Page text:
Execution isn't self-immolation

Execution isn't self-immolation

Execution isn't self-immolation

A Christian apologist says TIME magazine's recent dive into protestors setting themselves on fire wrongly includes Christian martyrs as examples.

In late February, a U.S. airman died after he dowsed himself with an accelerant and set himself on fire in front of the Israeli embassy in Washington to protest the ongoing Israel-Hamas war, which he described as a "genocide."

The next day, TIME published an online piece on the "history of self-immolation" that mentions several similar cases.

But Dr. Alex McFarland takes issue with its claim that "self-immolation was also seen as a sacrificial act committed by Christian devotees who chose to be burned alive when they were being persecuted for their religion by Roman emperor Diocletian around 300 A.D."

McFarland, Alex (Christian apologist) McFarland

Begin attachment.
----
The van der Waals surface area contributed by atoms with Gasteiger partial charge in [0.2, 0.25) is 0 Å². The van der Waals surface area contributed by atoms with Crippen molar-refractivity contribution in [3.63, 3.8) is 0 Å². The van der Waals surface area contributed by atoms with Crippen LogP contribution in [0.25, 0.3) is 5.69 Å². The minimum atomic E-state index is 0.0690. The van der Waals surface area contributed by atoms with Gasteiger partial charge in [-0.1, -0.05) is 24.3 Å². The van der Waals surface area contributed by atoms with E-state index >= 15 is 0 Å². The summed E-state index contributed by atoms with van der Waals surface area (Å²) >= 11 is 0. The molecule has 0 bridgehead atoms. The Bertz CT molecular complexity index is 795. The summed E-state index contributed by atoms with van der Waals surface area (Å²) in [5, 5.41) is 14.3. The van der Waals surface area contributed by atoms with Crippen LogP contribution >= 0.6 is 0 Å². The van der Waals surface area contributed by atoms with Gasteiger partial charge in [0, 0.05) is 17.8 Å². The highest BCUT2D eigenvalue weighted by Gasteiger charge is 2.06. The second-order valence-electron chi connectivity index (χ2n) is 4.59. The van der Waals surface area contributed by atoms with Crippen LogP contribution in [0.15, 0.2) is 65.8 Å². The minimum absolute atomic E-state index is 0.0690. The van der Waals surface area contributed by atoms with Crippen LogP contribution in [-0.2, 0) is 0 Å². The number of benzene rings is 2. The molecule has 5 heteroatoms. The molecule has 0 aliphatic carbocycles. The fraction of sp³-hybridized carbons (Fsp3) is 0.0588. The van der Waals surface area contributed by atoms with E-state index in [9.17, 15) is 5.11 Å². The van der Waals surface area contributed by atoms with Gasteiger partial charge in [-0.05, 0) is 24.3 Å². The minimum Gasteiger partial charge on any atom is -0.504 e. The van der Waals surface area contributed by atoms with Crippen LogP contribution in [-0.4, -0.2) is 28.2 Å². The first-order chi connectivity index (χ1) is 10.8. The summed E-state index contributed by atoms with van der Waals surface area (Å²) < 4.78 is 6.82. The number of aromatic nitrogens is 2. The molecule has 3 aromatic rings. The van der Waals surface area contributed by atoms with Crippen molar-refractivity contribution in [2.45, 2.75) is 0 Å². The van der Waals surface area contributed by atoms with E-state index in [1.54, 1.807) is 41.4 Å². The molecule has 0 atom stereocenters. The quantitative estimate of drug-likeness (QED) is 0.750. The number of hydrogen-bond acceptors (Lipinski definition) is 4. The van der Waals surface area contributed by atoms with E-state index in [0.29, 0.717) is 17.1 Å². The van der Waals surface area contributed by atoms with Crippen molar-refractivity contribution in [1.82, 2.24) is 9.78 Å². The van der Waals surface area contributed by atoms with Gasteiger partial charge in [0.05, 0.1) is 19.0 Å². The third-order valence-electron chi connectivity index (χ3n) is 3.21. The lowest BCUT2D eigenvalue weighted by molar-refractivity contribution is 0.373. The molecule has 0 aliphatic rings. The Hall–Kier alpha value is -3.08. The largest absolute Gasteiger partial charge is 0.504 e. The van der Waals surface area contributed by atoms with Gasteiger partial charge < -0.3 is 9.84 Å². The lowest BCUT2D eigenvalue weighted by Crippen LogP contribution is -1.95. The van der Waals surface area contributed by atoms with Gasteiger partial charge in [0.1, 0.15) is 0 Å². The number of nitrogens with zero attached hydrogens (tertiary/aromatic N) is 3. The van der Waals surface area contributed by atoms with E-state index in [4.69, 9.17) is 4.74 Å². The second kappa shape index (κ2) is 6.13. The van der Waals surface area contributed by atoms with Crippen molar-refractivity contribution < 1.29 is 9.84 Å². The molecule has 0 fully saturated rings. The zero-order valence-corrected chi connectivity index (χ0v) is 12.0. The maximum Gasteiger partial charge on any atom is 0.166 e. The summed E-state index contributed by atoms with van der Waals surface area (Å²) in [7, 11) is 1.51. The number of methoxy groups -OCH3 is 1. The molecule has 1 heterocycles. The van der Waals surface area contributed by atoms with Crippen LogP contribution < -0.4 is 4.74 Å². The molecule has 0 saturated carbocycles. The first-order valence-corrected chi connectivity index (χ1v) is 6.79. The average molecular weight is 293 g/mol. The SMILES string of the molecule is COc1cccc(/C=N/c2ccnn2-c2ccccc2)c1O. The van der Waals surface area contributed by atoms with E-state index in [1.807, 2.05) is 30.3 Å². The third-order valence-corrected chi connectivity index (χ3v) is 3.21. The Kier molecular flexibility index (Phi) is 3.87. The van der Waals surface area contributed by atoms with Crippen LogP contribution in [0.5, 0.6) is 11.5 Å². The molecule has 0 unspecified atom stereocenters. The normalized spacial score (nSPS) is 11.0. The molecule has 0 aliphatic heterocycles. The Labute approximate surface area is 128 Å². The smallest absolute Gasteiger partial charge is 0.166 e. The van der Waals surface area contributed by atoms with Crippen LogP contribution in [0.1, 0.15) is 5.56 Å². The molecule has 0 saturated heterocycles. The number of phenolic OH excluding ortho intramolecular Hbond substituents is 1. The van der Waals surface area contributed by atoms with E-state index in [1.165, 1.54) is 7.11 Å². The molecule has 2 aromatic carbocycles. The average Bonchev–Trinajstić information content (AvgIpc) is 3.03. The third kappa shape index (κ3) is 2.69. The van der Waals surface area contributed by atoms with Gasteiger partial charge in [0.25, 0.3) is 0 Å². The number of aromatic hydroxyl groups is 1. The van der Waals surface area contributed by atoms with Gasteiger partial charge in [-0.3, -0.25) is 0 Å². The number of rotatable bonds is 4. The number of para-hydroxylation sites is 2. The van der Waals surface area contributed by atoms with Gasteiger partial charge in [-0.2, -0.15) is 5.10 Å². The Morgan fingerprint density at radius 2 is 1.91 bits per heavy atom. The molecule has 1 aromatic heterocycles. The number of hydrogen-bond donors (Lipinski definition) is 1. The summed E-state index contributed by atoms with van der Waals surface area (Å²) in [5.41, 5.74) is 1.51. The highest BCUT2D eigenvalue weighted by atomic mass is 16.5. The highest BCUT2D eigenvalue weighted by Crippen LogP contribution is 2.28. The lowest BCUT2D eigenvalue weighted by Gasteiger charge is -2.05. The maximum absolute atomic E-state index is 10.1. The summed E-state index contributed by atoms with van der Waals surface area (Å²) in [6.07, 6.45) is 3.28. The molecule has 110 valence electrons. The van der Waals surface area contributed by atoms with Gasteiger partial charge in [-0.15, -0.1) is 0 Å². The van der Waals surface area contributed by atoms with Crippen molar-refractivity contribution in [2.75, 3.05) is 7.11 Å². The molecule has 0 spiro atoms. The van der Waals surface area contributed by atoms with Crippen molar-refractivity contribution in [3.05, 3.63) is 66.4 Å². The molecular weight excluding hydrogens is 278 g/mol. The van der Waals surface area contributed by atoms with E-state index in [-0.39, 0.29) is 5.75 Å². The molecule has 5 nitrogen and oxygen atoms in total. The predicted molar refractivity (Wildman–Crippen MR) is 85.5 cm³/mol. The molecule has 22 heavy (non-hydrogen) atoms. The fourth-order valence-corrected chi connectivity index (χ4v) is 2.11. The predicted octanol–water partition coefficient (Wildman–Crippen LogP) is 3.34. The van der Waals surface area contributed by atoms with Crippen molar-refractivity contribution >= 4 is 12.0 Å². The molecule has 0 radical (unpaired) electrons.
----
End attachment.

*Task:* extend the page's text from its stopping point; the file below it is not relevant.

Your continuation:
"The early Church suffered horrendous persecution," McFarland points out. "There were Jewish, Greek, and Roman persecutions. It wasn't martyrdom by choice or self-immolation; it was execution."

Though they did not choose to end their own lives, he says the Christian martyrs of the early Church often died joyfully because they knew Jesus.

"It's very sad when people give their lives to ideas or ideologies or causes that are false," the apologist submits. "But Jesus Christ, who beat death -- people were willing to die for their relationship to Jesus."

When analyzing historical events, he says people are often guilty of what he calls presentism; they judge the people of the past according to the values they themselves hold now instead of the values of the time.

Christian martyrs of old were people who had met Jesus Christ. They knew He had risen from the dead, and they were willing to die for their faith.

That is not the same as activists killing themselves to make a political statement.

McFarland adds that protestors who set themselves on fire rarely move the needle on whatever issue they are protesting. The blood of martyrs, on the other hand, in the words of Tertullian, "is the seed of the Church."